Sound Shark Audio Mini Parabolic Dish for Lavalier Microphones

Strolling through WPPI 2015 in Las Vegas this week, I happened upon a fellow named Paul who was demonstrating an unusual little product called the Sound Shark. The Sound Shark is a mini Parabolic Dish that works with a small Lavalier microphone and designed to improve audio capture from a distance as well as reject unwanted sounds from the rear and sides.

Paul with Sound Shark Audio WPP1 2015

According to their website, the Sound Shark is based on the same technology that television networks have used to pick up the on-field sounds of professional sports for many years. Klover Products (parent company), made the parabolic microphones used at the 2014 Super Bowl and the 2014 World Series. So I guess they have some credit to back up claims of what this new product is supposed to be able to do.

Sound Shark Audio Klover Products
image courtesy of

You'll probably notice Parabolic microphones used heavily in sports. There's typically that guy on the side of a Boxing Ring or on the Side Lines of a Football Game. One claim they have is that the Sound Shark can reject sounds and pick up distant sounds better than a shotgun microphone.

While the examples seen through the photos show it mounted to a camera, it can also be paired up directly with an audio recorder or even mounted on a Boom Pole. It certainly seems like an interesting product that could aid capturing better audio for run-gun shooters covering events or sports, or to ensure you're getting the best possible scratch audio to sync multicams up in post. Hopefully there will be a point to where I can test it myself.

SndShSELECTS-9690363-web Sound-Shark-On-Video-Camera-Web
find-price-button Sound Shark Audio Mini Parabolic Microphone

13 thoughts on “Sound Shark Audio Mini Parabolic Dish for Lavalier Microphones

  1. OMG! I almost never read forums or comment sections like the diatribe above, for the exact reason of what 80% of the above comments represent. And that is, people crying about equipment price and either how they will make their own or how a company should sell it for the same price as some inferior product. The biggest reason I avoid these comment sections is because I'm forced to read some "armchair expert" talk on and on about theory of why they know something can't work. so annoying.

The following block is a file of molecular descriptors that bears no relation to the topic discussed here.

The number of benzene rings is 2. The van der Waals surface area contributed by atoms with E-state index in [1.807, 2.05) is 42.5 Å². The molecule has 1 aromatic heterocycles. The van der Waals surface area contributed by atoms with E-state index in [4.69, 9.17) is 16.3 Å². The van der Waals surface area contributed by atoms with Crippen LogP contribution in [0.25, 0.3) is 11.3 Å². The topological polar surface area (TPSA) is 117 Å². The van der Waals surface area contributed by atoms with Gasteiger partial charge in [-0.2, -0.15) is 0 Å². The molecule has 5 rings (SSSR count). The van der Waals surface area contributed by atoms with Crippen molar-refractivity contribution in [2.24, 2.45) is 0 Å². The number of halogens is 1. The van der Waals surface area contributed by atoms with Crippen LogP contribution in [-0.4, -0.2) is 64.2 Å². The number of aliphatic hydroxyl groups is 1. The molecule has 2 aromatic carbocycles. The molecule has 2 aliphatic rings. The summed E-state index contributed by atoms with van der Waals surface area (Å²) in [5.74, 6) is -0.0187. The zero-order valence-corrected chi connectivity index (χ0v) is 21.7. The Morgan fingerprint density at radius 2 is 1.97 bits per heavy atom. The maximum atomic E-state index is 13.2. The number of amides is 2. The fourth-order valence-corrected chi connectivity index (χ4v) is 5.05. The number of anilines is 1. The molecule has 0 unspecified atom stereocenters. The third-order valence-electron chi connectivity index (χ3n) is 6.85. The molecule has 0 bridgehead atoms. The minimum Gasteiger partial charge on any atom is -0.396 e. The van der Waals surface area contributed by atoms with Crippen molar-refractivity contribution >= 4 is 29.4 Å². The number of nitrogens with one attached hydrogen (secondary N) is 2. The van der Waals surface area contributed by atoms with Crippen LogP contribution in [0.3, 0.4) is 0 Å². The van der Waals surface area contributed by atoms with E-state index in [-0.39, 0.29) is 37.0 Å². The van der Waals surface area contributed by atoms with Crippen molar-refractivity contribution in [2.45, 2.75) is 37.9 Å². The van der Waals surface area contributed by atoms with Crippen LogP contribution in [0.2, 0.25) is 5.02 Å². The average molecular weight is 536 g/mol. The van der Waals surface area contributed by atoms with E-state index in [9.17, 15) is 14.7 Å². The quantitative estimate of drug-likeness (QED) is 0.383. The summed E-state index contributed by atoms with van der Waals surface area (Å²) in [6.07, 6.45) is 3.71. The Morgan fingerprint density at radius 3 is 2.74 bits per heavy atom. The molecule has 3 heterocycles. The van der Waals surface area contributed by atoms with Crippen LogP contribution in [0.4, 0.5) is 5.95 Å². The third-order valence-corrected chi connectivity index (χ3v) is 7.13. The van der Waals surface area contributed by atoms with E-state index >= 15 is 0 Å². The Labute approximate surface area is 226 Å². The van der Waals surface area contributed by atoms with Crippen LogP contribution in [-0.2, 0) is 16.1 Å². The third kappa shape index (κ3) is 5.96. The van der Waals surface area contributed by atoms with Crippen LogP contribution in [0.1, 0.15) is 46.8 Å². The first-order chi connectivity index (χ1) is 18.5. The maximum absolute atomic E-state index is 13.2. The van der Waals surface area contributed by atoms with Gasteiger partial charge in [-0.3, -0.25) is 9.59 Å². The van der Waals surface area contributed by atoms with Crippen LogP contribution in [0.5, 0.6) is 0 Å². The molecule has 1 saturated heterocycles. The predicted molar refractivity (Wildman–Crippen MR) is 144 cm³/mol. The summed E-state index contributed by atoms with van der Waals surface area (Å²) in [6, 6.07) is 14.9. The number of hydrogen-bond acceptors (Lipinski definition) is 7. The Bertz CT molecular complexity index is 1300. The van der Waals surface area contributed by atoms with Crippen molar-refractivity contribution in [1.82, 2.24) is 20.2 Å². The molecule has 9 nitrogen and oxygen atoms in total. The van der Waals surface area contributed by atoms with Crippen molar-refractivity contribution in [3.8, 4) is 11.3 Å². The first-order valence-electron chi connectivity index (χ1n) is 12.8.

You want to hear a REAL WORLD story? Well, I bought mine a few months ago. I'm videotaping kids in a interview style, in loud cafeteria's and on the little league fields with all sorts of background chatter. The only comment I have to share is IT WORKS! My staff and I were amazed the first time we went out and the conditions were simply awful with over 100 kids in a cafeteria basically yelling. That darn Shark worked even with the kids that were mumbling & I couldn't hear them from the camera 4 feet away! It's a great system and I feel it's worth the money. I just bought a second one because our business is growing with this volume idea we came up with. I hope it continues to grow and I buy 10 more. Do yourself a favor folks. Don't be cheap! Go buy yourself professional equipment if you want to look professional and most of all, don't be a "know it all" saying it can't work, when you haven't even used the product.